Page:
湖南涉外经济学院女生兼职

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first_img Loading… “It’s difficult as a footballer to keep track of your monies because you just want to play. You put people you trust in charge and some times, they end up being the wrong ones”, he quipped. read also:Ugbade, Udeze pick Chukwueze ahead of Osimhen for CAF Young Player Award However, The AFCON bronze medalist has suggested that footballers create ample time and be more money conscious by getting financial advice from the appropriate bodies so as not to be left helpless after retirement. FacebookTwitterWhatsAppEmail分享 Former Super Eagles defender, Ifeanyi Udeze, has pleaded with Footballers to be financially responsible. The former AEK Athens stalwart while speaking to brila.net, stated that most footballers are left with nothing after retirement because they aren’t financially aware and responsible.Advertisement Promoted ContentCouples Who Celebrated Their Union In A Unique, Unforgettable Way6 Interesting Ways To Make Money With A DroneThe 10 Best Secondary Education Systems In The World7 Universities In The World With The Highest Market Value5 Of The World’s Most Unique Theme Parks5 Of The World’s Most Unique Theme Parks9 Facts You Should Know Before Getting A TattooTop 10 Most Romantic Nations In The World10 Of The Best Places Around The World To Go StargazingBest & Worst Celebrity Endorsed Games Ever MadeWho Is The Most Powerful Woman On Earth?7 Universities Where Getting An Education Costs A Hefty Pennylast_img read more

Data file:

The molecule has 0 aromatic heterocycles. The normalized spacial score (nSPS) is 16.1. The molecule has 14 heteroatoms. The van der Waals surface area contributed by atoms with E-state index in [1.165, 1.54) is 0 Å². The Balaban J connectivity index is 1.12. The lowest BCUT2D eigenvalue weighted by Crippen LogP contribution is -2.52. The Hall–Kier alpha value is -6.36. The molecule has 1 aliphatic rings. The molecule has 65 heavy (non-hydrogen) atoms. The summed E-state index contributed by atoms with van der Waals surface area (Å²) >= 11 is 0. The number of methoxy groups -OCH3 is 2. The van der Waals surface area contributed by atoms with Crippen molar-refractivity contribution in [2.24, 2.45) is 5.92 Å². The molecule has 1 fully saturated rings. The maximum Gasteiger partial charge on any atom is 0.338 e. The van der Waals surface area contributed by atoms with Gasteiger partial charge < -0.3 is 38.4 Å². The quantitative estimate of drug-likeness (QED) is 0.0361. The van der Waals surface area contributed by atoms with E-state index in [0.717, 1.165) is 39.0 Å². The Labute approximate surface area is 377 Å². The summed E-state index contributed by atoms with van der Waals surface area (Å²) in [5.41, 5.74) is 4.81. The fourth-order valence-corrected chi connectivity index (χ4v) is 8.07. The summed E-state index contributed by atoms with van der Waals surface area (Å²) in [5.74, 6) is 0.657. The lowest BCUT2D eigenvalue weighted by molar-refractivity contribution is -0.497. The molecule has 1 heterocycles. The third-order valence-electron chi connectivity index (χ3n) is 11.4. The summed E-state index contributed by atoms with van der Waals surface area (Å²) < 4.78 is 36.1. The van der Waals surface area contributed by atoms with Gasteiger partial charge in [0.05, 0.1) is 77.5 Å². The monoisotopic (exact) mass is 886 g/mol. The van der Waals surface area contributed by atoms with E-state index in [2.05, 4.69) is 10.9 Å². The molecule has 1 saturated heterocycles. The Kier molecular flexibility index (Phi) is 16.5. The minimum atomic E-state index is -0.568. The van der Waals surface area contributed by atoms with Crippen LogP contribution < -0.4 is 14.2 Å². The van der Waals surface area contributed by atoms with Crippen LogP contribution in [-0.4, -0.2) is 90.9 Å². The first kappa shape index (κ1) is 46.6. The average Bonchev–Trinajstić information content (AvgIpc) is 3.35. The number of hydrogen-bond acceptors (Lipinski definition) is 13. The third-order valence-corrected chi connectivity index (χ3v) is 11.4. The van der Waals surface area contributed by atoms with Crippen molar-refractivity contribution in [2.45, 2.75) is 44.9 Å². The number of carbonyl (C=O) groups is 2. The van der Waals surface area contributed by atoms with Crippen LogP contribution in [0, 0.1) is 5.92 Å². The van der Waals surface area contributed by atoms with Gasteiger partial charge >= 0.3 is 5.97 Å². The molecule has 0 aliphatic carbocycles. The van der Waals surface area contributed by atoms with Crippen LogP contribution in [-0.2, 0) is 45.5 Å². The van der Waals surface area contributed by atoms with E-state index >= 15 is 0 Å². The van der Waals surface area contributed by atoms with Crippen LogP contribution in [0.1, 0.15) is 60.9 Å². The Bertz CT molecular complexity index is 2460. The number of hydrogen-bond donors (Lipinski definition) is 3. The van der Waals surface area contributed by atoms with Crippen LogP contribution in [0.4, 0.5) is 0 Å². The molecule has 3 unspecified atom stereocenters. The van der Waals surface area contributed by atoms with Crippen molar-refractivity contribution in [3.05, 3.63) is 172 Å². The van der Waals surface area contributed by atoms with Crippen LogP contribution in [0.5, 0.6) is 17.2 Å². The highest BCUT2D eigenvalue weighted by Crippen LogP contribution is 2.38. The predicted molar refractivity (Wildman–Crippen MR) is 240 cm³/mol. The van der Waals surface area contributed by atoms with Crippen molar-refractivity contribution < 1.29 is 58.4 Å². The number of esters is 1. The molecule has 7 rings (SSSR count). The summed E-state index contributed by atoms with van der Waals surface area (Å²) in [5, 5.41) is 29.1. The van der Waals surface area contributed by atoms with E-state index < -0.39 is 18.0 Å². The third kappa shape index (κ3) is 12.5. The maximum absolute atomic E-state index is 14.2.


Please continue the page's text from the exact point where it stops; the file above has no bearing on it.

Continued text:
first_img Facebook Twitter Google+ Comments For James Wang, this trip was a bit different than the ones before.After cruising through the first three rounds of the NCAA Division III basketball tournament, Wang and his No. 2 Williams squad headed down to the Salem Civic Center in Salem, Va., on March 19 to compete for a national championship.‘I had my teammates with me this time,’ Wang said. ‘It was great to have people I am so close with to share the experience with. The people are most important. That is one of the things I have picked up on this journey.’ After defeating Guilford in the national semifinals, the Ephs fell to Wisconsin-Stevens Point in the championship game, 78-73. They finished the season 30-2, won the NESCAC and were undefeated at home. Wang was second on the team in scoring at 17.3 points per contest. He led the team with 4.4 assists per game and, despite being a 6-foot guard, pulled down 4.1 boards per game. Wang shot 50 percent from beyond the arc. He was selected to the All-NESCAC first team, All-Northeast Region first team and the All-American fourth team.AdvertisementThis is placeholder textBasketball has taken Wang more places than he ever imagined.Born in Sydney, Australia, Wang first hit the road in 2005. He packed up his stuff and left his parents and older brother. He headed to Montverde, Fla., to play for one of the nation’s top high school basketball teams. Two years later he was off to New Milford, Conn., for a year of prep school. He then settled down in Massachusetts to play at Williams College.  ‘Having no family or anything was definitely tough,’ said Wang, a sophomore guard. ‘But I wanted to come to America because I wanted to play college basketball and experience basketball at its Mecca. I knew this was the country to do it in.’And with all his travel experience, it was the latest installment that was most special.‘He only started getting minutes midway through his freshman year,’ said Williams senior captain Joe Geoghegan. ‘His hard work in the gym really shows the most in his shot. This year I was confident it was going in every time he spotted up.’But it is not just his shooting that has taken time to develop. When Wang arrived in Florida, he was amazed at how much faster the game was. He also realized that his ball handling was not up to snuff. ‘When I got here everything was so much quicker,’ Wang said. ‘Here it was more about quickness and ball-handling ability. It was a difficult adjustment.’But it was an adjustment that Wang was determined to make. After all, he traveled far enough and was not going to let anything get in his way of playing college ball. At Montverde Academy in Florida, Wang started as a junior. He learned ‘on the job,’ he said. But when senior year came around, his team was ranked fourth in the nation and had nine Division I signees on the team. Wang’s playing time diminished and he was only offered one scholarship — to Nicholls State University. Unhappy with the academics there, Wang packed his bags yet again and enrolled at the Canterbury School in Connecticut for a year of preparatory schooling before college. But Wang was preparing for more.He hit the gym every chance he had in hopes of earning an opportunity to play at the next level.‘I spent endless hours by myself in the empty gym trying to get my game on the right level,’ Wang said. ‘For a whole year I just focused on my weaknesses and getting comfortable with being uncomfortable.’Wang was creative with his drills. He would dribble with his eyes closed and with a tennis ball bouncing in his other hand. And his work extended beyond the hardwood.When Wang was in Australia, he would watch Michael Jordan games with his older brother. When Jordan retired, Australia stopped broadcasting NBA games, Wang said. So he and his brother would pop in the videotape and watch Jordan’s playoff series against the Utah Jazz from 1998. After watching, Wang would head outside and try imitating Jordan’s moves.When he came to the United States, he had many more games and players to choose from.‘It is crazy to think about now because now I never watch the same game twice,’ Wang said. ‘Now I watch Steve Nash and Chris Paul and try to imitate their decisions and how they free themselves.’ The years of imitation have rubbed off on Wang.‘He is such a dynamic player who has so many highlight-reel plays,’ said Williams All-American guard Blake Schultz. ‘He takes tough shots and shots that you are like, ‘don’t shoot that, don’t shoot that,’ but then it goes in. He really gets the crowd going.’So while Wang’s traveling seems to be over for at least the next two years, he may be on the move again come graduation.‘I would love to play somewhere else after school — that is what I have always dreamed of,’ Wang said. ‘But not Australia. I would prefer to experience another new foreign country.’restern@syr.edu center_img Published on March 23, 2010 at 12:00 pmlast_img read more